One of the most common problems experienced when trying to rank in Google, is that your website is not currently being indexed correctly. If this is the case, it means Google is failing to access your web pages to index your site’s content effectively.
To check whether your site is efficiently crawled and listed, you will need to log into your Google Webmaster Tools and check the “Google index” tab. There you will find the total number of pages the search engine has indexed. If you see a drop in the number of these pages, you are likely to experience a decrease in traffic levels.
Finding the Reason Behind Your Indexing Issues
If you’ve taken a look at your Webmaster Tools and it’s clear that not all your pages are being found by Google’s crawlers, now is the time to take a closer examination at the possible problems Google is experiencing with your website.
Does Your Site Have Crawler Errors?
To find out if Google is indexing your site fully, begin by heading to your Google Webmaster Tools dashboard and checking your Crawler Error messages. The most-likely error message you will find is a 404 HTTP Status Code warning. It signals that the URL cannot be found.
Other crawling errors include:
- Robots.txt – A poorly scripted Robots.txt file can be detrimental to your Google indexing. This text file is like a set of instructions telling a search engine crawler not to index parts of your website. If it includes a line such as “User-agent: *Disallow: /” this basically tells every single crawler it experiences to ‘get lost’ – including Google.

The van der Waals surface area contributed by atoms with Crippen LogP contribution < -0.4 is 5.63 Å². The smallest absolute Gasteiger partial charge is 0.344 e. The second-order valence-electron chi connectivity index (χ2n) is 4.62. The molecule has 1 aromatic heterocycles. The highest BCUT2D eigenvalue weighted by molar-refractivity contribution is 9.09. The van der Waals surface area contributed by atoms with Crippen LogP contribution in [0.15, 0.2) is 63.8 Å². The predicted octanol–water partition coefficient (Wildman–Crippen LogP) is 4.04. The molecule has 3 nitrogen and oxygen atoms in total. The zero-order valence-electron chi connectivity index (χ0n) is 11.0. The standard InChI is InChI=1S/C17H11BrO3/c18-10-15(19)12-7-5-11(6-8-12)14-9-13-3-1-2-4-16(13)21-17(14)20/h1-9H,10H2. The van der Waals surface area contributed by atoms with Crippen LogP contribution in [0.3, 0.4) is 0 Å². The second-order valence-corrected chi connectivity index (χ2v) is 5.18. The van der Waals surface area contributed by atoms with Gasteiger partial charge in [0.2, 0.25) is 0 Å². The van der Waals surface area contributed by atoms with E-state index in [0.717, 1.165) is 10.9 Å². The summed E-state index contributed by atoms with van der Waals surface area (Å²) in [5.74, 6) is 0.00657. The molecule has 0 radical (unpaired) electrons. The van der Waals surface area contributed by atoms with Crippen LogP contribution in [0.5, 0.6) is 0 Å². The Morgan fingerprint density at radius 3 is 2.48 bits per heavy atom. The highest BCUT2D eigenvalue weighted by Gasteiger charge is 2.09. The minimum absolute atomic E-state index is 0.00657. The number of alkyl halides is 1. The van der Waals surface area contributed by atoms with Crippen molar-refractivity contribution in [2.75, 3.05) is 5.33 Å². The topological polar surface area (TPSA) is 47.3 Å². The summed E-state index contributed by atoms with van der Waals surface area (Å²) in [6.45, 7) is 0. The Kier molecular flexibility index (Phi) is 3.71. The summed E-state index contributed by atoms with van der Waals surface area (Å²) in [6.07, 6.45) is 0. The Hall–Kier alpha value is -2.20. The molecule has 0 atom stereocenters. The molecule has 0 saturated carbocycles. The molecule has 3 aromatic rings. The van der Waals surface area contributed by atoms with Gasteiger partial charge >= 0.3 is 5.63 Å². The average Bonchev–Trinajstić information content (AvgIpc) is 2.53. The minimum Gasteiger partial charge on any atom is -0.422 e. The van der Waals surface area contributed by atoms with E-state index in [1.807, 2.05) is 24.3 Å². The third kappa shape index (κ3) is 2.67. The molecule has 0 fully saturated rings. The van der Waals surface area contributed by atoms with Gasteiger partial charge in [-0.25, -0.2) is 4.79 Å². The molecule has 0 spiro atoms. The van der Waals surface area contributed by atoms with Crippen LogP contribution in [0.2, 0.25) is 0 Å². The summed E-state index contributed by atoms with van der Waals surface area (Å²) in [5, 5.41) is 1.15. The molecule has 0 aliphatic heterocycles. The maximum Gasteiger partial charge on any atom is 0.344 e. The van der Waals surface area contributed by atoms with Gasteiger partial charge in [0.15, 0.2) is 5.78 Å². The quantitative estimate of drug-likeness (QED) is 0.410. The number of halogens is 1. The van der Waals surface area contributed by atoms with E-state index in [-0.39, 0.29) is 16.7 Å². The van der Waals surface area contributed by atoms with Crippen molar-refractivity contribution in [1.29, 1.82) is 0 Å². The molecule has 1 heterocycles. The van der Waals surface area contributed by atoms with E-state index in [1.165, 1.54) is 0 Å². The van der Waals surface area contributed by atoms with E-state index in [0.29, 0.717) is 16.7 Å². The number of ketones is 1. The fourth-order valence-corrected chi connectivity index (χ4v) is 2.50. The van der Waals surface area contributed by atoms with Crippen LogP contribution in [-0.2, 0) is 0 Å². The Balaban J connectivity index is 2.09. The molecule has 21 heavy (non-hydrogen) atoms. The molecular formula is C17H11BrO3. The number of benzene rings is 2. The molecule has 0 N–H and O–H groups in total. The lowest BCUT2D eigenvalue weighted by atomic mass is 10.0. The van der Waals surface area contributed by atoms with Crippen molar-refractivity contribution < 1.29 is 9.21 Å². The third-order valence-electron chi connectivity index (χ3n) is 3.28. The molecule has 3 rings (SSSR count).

- .htaccess – This invisible file can do nasty things if incorrectly configured on your site. Most FTP clients allow you to toggle hidden/seen files so that you can access it if required.
- Meta Tags – If you have pages that aren’t being indexed, be sure they don’t have the following meta tags in the source code: <META NAME=”ROBOTS” CONTENT=”NOINDEX, NOFOLLOW”>
- Sitemaps – If you receive a Sitemaps crawling error, it means your website sitemap is not updating properly; your old sitemap is being repeatedly sent to Google instead. When you’ve tackled any issues signalled by the Webmaster Tools, make sure you run a fresh sitemap and re-submit it.
- URL Parameters – Google allows the option to set URL parameters when it comes to dynamic links. However, incorrect configuration of these can result in pages that you do want picked up being dropped instead.
- DNS or Connectivity issues – If Google’s spiders simply can’t reach your server, then you may encounter a crawler error. This could be for a variety of reasons such as your host is down for maintenance or had a glitch of their own.
- Inherited Issues – If you have bought an old domain or moved your website to an old website’s location it is possible the previous site had a Google penalty. This will inhibit indexing of the new site. You will have to file a reconsideration request with Google.
If you are considering using a historic domain for your site, be sure to take a look at its history before purchasing. You can make use of the Internet Archive’s Wayback Machine to see pages that were previously hosted on your domain.